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Non-Review Review: Barbaric Genius

Barbaric Genius has a fascinating subject. Writer John Healy was responsible for The Grass Arena, generally regarded as one of the most searingly and brutally honest depictions of life on the streets published during the eighties. However, despite the fact that The Grass Arena became a touchstone for an entire generation and that it was so successful that it was developed into a film, Healy faded rather quickly from view. Despite writing consistently over the years that followed, none of Healy’s work was published for more than two decades following the 1988 release of The Grass Arena.

It’s an intriguing mystery, and Barbaric Genius does a thorough job exploring it, but the documentary suffers a bit as it tries to bring its subject into focus, often feeling like director/producer/narrator Paul Duane is having difficulty getting the necessary distance between himself and the film.

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Non-Review Review: Blood Rising

This film was seen as part of the Jameson Dublin International Film Festival 2013. It was the closing gala.

It is sometimes quite tough to review documentaries. It’s tempting to confuse a worthy cause with a worthy film. Blood Rising is certainly about a worthy cause. It explores the “femicides” that have been occuring in Juárez, Mexico since the nineties (if not earlier). Women are kidnapped, raped and murdered – and the local authorities have done next-to-nothing to help stem the tide of abuse. Those who dare speak up have been hounded out of the area, with some advocates even continuing the cause “in exile.” It is a very compelling and a very worthy cause, and one that deserves as much attention as it can garner.

However, even factoring in the very worthy cause and the fact that its heart is in the right place, Blood Rising feels like a rather ill-judged piece of cinema.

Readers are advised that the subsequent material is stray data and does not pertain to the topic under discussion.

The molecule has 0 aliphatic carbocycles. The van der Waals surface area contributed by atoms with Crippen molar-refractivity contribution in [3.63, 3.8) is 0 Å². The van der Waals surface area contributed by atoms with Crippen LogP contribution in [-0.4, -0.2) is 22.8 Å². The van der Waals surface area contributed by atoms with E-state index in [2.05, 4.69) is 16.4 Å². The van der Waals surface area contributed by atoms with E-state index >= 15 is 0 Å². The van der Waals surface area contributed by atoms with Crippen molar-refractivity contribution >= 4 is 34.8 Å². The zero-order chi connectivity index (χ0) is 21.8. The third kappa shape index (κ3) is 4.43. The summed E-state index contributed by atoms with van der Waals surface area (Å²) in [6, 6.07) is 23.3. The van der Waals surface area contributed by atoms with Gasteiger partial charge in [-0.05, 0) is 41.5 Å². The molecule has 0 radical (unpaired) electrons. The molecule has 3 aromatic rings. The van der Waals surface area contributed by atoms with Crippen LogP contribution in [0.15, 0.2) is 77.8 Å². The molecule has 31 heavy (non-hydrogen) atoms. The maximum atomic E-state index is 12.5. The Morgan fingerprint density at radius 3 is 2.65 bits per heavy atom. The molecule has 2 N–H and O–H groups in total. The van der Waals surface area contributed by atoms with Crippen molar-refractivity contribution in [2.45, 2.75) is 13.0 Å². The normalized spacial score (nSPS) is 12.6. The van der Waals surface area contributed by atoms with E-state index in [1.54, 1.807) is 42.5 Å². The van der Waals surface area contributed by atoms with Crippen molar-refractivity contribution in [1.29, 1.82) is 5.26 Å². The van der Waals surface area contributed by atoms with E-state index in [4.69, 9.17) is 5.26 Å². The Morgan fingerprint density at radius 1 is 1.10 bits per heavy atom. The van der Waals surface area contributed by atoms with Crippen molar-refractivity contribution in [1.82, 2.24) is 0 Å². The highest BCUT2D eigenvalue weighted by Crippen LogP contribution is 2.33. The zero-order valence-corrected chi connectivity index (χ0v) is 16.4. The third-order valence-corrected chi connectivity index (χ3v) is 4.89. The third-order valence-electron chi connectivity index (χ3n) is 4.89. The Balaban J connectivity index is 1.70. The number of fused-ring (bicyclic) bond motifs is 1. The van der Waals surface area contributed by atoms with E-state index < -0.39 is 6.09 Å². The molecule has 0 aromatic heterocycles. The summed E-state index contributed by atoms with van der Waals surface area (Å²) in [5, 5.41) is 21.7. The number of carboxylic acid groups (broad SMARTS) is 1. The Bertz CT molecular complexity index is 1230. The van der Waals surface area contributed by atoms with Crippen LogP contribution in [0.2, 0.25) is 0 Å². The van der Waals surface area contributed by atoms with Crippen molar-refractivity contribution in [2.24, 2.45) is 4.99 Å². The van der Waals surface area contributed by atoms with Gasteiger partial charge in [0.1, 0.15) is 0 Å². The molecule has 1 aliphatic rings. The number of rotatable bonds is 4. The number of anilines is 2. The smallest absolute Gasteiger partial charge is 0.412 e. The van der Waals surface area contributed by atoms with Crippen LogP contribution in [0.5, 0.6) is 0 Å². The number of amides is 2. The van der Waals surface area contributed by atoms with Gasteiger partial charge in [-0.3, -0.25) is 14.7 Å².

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Non-Review Review: Into The Abyss

This film was seen as part of the Jameson Dublin International Film Festival 2012.

Capital punishment is always a thorny issue to tackle, if only because of the delicate relationship between the victim and perpetrator of the original crime. It’s easy to seem sly or manipulative while painting the convicted murder as some victim of society or social injustice, while ignoring the impact of their actions on the family and friends of those they killed. Werner Herzog is always a deeply fascinating director, whether of narrative films or documentaries.

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Thoughts on Documentaries and Objectivity…

I caught The King of Kong at the weekend and I really enjoyed. It’s a fantastic underdog tale set in a fascinating subculture that really deserves to be seen. However, the movie was beset by claims after the fact that it had been somewhat unfair to Billy Mitchell, the reigning Donkey Kong champion who found himself cast in the role of villain. While fictional movies take liberties with their characters all the time, I can’t help but wonder what sort of standard should apply to documentaries. They obviously require some basis in fact, but to what extent is possible to be entirely fair and objective in bringing any subject to screen?

Something to chew on...

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